Efficient open cultivation of cyanidialean red algae in acidified seawater

Press Release

Efficient open cultivation of cyanidialean red algae in acidified seawater

Shunsuke Hirooka, Reiko Tomita, Takayuki Fujiwara, Mio Ohnuma, Haruko Kuroiwa, Tsuneyoshi Kuroiwa and Shin-ya Miyagishima

Scientific Reports (2020)10: 13794 DOI:10.1038/s41598-020-70398-z

Press release (In Japanese only)

Microalgae possess high potential for producing pigments, antioxidants, and lipophilic compounds for industrial applications. However, their open pond cultures are often contaminated by other undesirable organisms, including their predators. In addition, the cost of using freshwater is relatively high, which limits the location and scale of cultivation compared with using seawater. It was previously shown that Cyanidium caldarium and Galdieria sulphuraria, but not Cyanidioschyzon merolae grew in media containing NaCl at a concentration equivalent to seawater. We found that the preculture of C. merolae in the presence of a moderate NaCl concentration enabled the cells to grow in the seawater-based medium. The cultivation of cyanidialean red algae in the seawater-based medium did not require additional pH buffering chemicals. In addition, the combination of seawater and acidic conditions reduced the risk of contamination by other organisms in the nonsterile open culture of C. merolae more efficiently than the acidic condition alone.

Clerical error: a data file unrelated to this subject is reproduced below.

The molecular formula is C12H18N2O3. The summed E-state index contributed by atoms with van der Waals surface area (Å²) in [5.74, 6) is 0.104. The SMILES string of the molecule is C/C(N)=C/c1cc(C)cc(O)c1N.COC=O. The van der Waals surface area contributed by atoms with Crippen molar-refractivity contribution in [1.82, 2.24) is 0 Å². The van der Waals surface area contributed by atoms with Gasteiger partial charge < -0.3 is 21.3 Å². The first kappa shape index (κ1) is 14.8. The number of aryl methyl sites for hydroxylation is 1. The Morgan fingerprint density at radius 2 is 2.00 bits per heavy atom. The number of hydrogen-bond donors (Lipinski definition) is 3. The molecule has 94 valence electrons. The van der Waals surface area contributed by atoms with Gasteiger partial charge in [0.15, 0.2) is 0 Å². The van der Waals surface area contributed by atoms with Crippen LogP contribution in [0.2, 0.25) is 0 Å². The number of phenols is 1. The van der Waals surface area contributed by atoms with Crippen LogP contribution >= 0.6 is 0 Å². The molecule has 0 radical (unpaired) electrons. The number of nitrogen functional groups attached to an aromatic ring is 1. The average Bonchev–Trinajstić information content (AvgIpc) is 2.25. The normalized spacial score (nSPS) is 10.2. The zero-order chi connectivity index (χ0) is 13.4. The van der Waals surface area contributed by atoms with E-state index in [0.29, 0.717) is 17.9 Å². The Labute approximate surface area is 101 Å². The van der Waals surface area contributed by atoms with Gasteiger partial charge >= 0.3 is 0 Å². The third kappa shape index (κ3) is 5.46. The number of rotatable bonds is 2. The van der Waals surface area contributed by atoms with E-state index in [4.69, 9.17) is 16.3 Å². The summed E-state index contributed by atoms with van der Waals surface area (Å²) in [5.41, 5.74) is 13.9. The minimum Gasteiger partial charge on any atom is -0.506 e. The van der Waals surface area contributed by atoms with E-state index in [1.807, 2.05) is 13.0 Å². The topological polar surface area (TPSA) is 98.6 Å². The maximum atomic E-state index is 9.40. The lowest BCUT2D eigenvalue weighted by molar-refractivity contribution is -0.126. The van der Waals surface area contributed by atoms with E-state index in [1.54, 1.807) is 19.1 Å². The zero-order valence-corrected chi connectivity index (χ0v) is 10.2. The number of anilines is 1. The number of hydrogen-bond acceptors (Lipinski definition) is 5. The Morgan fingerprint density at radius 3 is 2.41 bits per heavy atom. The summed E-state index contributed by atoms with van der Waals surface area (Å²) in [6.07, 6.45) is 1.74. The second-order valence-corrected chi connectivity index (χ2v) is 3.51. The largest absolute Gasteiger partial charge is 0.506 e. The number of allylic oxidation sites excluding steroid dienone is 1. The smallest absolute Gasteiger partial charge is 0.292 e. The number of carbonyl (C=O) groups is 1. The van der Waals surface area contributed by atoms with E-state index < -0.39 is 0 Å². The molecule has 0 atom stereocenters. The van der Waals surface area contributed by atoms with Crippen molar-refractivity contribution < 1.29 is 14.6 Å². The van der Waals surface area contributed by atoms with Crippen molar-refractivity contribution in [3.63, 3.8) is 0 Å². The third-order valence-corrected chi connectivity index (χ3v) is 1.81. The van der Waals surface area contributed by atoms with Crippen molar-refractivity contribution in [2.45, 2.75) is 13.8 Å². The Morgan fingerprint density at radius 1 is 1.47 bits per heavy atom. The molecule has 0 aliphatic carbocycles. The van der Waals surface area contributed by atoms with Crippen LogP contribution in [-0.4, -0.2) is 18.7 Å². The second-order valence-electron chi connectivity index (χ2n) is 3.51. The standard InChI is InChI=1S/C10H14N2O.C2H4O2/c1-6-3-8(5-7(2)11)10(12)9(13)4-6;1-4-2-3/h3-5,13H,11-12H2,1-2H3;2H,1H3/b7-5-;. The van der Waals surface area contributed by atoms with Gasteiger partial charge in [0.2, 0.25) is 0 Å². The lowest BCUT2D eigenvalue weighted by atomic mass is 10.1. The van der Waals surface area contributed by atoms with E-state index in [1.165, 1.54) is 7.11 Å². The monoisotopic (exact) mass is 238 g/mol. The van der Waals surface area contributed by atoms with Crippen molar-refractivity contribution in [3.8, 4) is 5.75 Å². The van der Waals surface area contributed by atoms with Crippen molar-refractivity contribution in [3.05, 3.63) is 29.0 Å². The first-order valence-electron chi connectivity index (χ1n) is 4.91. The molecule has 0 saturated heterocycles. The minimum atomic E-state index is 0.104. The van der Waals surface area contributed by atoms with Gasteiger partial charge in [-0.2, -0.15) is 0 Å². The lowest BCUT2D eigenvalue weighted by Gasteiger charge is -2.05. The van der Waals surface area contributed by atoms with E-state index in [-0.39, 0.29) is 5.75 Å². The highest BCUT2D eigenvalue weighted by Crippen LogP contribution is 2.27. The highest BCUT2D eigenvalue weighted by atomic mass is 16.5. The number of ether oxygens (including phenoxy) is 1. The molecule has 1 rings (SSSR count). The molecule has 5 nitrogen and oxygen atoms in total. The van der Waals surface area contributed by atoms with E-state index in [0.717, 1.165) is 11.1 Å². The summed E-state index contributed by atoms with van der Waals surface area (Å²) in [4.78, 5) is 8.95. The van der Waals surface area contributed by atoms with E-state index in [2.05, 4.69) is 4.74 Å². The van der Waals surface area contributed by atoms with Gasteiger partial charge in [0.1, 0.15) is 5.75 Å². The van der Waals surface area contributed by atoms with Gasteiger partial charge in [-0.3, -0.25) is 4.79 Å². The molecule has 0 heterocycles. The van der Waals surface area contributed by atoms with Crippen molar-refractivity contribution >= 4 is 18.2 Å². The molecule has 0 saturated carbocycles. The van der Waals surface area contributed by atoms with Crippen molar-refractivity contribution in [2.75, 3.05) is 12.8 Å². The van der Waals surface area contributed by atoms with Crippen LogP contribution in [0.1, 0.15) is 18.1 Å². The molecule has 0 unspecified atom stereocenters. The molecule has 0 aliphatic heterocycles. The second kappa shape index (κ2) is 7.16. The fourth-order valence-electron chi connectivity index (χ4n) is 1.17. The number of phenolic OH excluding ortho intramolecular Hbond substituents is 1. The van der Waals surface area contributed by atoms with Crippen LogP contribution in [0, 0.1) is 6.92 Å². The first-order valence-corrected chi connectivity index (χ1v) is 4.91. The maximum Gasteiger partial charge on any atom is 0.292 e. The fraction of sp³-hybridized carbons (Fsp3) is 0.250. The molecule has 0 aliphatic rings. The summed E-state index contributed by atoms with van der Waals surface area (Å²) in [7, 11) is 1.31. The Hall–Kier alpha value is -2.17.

Source: S. Hirooka, et al., Scientific Reports (2020)10: 13794 DOI:10.1038/s41598-020-70398-z


Fig: Outdoor cultivation of C. merolae in 7 L of nonsterile a freshwater-based medium and a seawater-based medium at day 0 and day 14. C. merolae cells in the seawater-based medium grew along a similar time course and to similar amounts compared with cells cultured in the freshwater-based medium. The microscopic observation of cultures 14 days after inoculation showed that the culture in the freshwater-based medium was contaminated with bacteria. In contrast, no bacteria or organisms other than C. merolae were observed in the culture in the seawater-based medium. Images were obtained by phase contrast microscopy, and the fluorescence images of chloroplasts (red) were overlaid.

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